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Lenton, who was born in Leicester in 1891, was the eldest of five; her father was a carpenter-joiner and her mother a homemaker. Having trained as a dancer, as a young woman she attended an open-air meeting of the Women’s Social and Political Union (WSPU), where the speaker explained that “lunatics, criminals, paupers and women may not vote”. She immediately joined up, she says, and was soon attending “poster parades” through London.

‘I was very annoyed about the difference between a boy and a girl’

In March 1912 she and fellow members, armed with hammers, participated in a window-smashing campaign in London – and she was jailed for two months. In July 1912, following the arrest of the group’s leader, the suffragettes turned to arson. Lenton and Olive Wharry conducted a series of arson attacks, and were arrested. The arson attacks were initially extremely high-risk for the activists, though they were careful never to put the public at risk. “We only just got out in time on one occasion,” said Lenton.

The forceful-feeding process was really extremely unpleasant. I don’t like talking about these things… I’ve never told people – Lilian Lenton

In prison she, along with many of her fellow protesters, embarked on a hunger strike. She told the BBC that she had been striking “for release, on the grounds that they had no right to imprison women for breaking man-made laws”.

The force-feeding of hunger striking suffragettes in prison was commonplace (Credit: Alamy)

Before long, the women were being violently restrained and force-fed by order of the prison authorities – a brutal and inhumane procedure. In the interview, Lenton looks and sounds haunted by the memory of it. “The forceful-feeding process was really extremely unpleasant,” she says, with clear understatement. “I don’t like talking about these things… I’ve never told people.”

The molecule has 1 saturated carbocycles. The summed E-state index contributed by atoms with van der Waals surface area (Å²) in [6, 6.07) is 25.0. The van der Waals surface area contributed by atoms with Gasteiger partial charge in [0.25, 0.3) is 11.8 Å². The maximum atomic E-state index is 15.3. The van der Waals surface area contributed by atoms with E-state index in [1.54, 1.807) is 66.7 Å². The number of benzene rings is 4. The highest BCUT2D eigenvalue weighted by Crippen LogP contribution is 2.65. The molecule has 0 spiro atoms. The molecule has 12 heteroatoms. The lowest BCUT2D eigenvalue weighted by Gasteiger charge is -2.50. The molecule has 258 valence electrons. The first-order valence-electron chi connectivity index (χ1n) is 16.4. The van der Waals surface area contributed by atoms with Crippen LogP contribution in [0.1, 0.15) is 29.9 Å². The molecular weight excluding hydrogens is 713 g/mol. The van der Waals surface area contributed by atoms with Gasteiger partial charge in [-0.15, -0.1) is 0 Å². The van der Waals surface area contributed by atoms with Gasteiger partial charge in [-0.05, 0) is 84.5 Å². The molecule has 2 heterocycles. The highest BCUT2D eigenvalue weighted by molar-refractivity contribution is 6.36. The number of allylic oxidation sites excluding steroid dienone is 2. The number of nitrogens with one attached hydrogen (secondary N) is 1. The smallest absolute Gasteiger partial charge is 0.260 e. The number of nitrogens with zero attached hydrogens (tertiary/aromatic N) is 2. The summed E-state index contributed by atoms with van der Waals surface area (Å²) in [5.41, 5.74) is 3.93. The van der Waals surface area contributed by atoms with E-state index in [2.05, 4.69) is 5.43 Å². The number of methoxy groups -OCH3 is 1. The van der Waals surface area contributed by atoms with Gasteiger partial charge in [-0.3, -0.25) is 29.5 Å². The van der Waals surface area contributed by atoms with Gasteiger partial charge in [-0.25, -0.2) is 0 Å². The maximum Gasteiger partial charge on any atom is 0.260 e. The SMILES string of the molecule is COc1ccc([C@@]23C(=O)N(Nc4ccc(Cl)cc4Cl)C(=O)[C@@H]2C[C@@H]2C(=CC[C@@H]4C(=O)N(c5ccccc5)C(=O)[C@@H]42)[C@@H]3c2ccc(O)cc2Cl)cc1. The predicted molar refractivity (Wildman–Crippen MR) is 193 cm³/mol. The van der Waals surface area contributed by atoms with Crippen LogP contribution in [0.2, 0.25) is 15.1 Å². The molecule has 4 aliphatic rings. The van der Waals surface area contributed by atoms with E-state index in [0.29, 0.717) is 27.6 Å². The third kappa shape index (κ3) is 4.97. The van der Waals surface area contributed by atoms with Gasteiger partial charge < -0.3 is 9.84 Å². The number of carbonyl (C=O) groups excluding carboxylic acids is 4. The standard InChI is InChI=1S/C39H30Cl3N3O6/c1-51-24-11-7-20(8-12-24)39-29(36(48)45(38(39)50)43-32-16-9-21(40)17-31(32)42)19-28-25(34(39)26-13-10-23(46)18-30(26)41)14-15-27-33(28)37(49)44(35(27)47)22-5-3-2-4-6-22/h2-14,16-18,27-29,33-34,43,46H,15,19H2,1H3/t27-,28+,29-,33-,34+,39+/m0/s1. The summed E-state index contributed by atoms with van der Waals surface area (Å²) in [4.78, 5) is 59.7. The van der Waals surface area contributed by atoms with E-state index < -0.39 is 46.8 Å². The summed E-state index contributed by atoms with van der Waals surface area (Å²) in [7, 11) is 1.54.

Lenton nevertheless goes on to describe in graphic detail the invasive and barbaric process which – in her case – led to her becoming dangerously ill with pleurisy and double pneumonia, caused by particles of food entering her lungs.

When she became seriously ill, she was released from prison, but the case caused outrage among the general public. The home secretary denied that Lenton had been force fed, claiming that her illness was in fact caused by her hunger striking – a claim that was disproved by official papers that recorded her force feeding. The public outcry intensified when a prominent surgeon wrote to the Times expressing his ethical concerns.

‘The forcible feeding process was really extremely unpleasant’

A few months later, Lenton was arrested again over an arson attack in Doncaster carried out with 18-year-old local journalist Harry Johnson. In the same year, an act was passed in Parliament which became known as the Cat-and-Mouse Act. According to this, any woman prisoner who was hunger striking should be released when she became seriously ill, and then re-arrested when she had recovered. Lenton was rearrested several times, and then was let go several times due to the ill effects of hunger striking.

When she was out of prison Lenton “went about as a normal person” and would “try to escape the detectives”, she told the BBC. “Whenever I was out of prison my object was to burn two buildings a week. The object was to create an absolutely impossible condition of affairs in the country, to prove it was impossible to govern without the consent of the governed.”

Lenton later received a hunger strike medal for valour from the WSPU.

In 1914, with the outbreak of World War One, the WSPU suspended their militant campaign, and focussed instead on the war effort. During the war, women took on jobs traditionally done by men, proving resoundingly that they could do them just as well, and so helping to silence any remaining arguments against women’s voting rights.

A newspaper placard declaring the reappearance of Lilian Lenton, who was wanted by the police (Credit: Bonhams/ Votes for Women: The Lesley Mees Collection 2023)

After the end of the war in 1918, the Representation of the People Act was passed, allowing the vote to women aged 30 or over who met certain property criteria, or who were married to a property holder. Lenton was not impressed. She said: “Personally I didn’t vote for a very long time because I hadn’t either husband or furniture, although I was over 30.” It wasn’t until 1928 that equal voting rights were achieved.

Deeds not words

The tactic of the suffragettes was to demand – not ask – for their rights. “Deeds not words” was the motto of the WSPU, created in 1903. Its founder Emmeline Pankhurst, who had been a member of a Manchester “suffragist” group, had decided it was time for direct action by working-class women in order to secure the vote.

Elizabeth Dean, a suffragette from Manchester, makes it clear that not all of her fellow activists were highly educated nor wealthy